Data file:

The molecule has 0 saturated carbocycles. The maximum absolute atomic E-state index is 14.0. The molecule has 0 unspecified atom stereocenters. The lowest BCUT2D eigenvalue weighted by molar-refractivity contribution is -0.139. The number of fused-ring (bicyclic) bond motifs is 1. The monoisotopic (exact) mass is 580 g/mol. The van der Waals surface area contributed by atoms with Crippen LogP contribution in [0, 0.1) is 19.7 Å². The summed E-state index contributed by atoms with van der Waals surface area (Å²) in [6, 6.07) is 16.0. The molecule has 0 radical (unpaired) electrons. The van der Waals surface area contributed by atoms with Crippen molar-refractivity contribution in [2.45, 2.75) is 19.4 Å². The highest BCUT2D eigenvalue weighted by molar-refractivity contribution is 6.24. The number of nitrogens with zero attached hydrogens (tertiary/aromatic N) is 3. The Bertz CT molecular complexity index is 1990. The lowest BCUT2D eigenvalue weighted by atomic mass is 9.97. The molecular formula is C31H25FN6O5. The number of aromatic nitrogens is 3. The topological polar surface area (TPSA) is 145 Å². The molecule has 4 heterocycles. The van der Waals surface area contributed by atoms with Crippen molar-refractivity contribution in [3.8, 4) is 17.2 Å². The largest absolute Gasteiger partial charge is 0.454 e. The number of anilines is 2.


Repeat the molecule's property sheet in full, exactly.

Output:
The molecule has 0 saturated carbocycles. The maximum absolute atomic E-state index is 14.0. The molecule has 0 unspecified atom stereocenters. The lowest BCUT2D eigenvalue weighted by molar-refractivity contribution is -0.139. The number of fused-ring (bicyclic) bond motifs is 1. The monoisotopic (exact) mass is 580 g/mol. The van der Waals surface area contributed by atoms with Crippen LogP contribution in [0, 0.1) is 19.7 Å². The summed E-state index contributed by atoms with van der Waals surface area (Å²) in [6, 6.07) is 16.0. The molecule has 0 radical (unpaired) electrons. The van der Waals surface area contributed by atoms with Crippen molar-refractivity contribution in [2.45, 2.75) is 19.4 Å². The highest BCUT2D eigenvalue weighted by molar-refractivity contribution is 6.24. The number of nitrogens with zero attached hydrogens (tertiary/aromatic N) is 3. The Bertz CT molecular complexity index is 1990. The lowest BCUT2D eigenvalue weighted by atomic mass is 9.97. The molecular formula is C31H25FN6O5. The number of aromatic nitrogens is 3. The topological polar surface area (TPSA) is 145 Å². The molecule has 4 heterocycles. The van der Waals surface area contributed by atoms with Crippen molar-refractivity contribution in [3.8, 4) is 17.2 Å². The largest absolute Gasteiger partial charge is 0.454 e. The number of anilines is 2.